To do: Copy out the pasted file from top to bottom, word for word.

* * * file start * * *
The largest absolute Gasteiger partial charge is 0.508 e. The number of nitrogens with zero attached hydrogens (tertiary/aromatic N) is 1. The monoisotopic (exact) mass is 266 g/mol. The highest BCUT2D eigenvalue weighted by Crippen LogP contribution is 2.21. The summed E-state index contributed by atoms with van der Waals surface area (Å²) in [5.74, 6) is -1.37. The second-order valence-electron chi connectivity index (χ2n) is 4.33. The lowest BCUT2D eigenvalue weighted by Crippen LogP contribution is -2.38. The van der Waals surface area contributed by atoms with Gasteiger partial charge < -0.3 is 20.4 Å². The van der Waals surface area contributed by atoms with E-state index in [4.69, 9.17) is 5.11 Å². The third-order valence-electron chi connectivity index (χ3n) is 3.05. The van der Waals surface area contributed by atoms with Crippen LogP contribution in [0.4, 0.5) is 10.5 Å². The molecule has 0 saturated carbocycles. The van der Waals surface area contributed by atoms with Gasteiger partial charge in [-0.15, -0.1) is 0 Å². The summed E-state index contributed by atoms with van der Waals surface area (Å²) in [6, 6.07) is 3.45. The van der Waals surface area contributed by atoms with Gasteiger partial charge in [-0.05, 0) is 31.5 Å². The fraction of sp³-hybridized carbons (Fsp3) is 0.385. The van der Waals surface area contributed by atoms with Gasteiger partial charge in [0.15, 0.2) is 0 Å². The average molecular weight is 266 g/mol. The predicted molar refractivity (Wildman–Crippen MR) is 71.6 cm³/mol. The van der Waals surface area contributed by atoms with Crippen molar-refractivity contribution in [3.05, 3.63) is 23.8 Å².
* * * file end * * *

The largest absolute Gasteiger partial charge is 0.508 e. The number of nitrogens with zero attached hydrogens (tertiary/aromatic N) is 1. The monoisotopic (exact) mass is 266 g/mol. The highest BCUT2D eigenvalue weighted by Crippen LogP contribution is 2.21. The summed E-state index contributed by atoms with van der Waals surface area (Å²) in [5.74, 6) is -1.37. The second-order valence-electron chi connectivity index (χ2n) is 4.33. The lowest BCUT2D eigenvalue weighted by Crippen LogP contribution is -2.38. The van der Waals surface area contributed by atoms with Gasteiger partial charge < -0.3 is 20.4 Å². The van der Waals surface area contributed by atoms with E-state index in [4.69, 9.17) is 5.11 Å². The third-order valence-electron chi connectivity index (χ3n) is 3.05. The van der Waals surface area contributed by atoms with Crippen LogP contribution in [0.4, 0.5) is 10.5 Å². The molecule has 0 saturated carbocycles. The van der Waals surface area contributed by atoms with Gasteiger partial charge in [-0.15, -0.1) is 0 Å². The summed E-state index contributed by atoms with van der Waals surface area (Å²) in [6, 6.07) is 3.45. The van der Waals surface area contributed by atoms with Gasteiger partial charge in [-0.05, 0) is 31.5 Å². The fraction of sp³-hybridized carbons (Fsp3) is 0.385. The van der Waals surface area contributed by atoms with Gasteiger partial charge in [0.15, 0.2) is 0 Å². The average molecular weight is 266 g/mol. The predicted molar refractivity (Wildman–Crippen MR) is 71.6 cm³/mol. The van der Waals surface area contributed by atoms with Crippen molar-refractivity contribution in [3.05, 3.63) is 23.8 Å².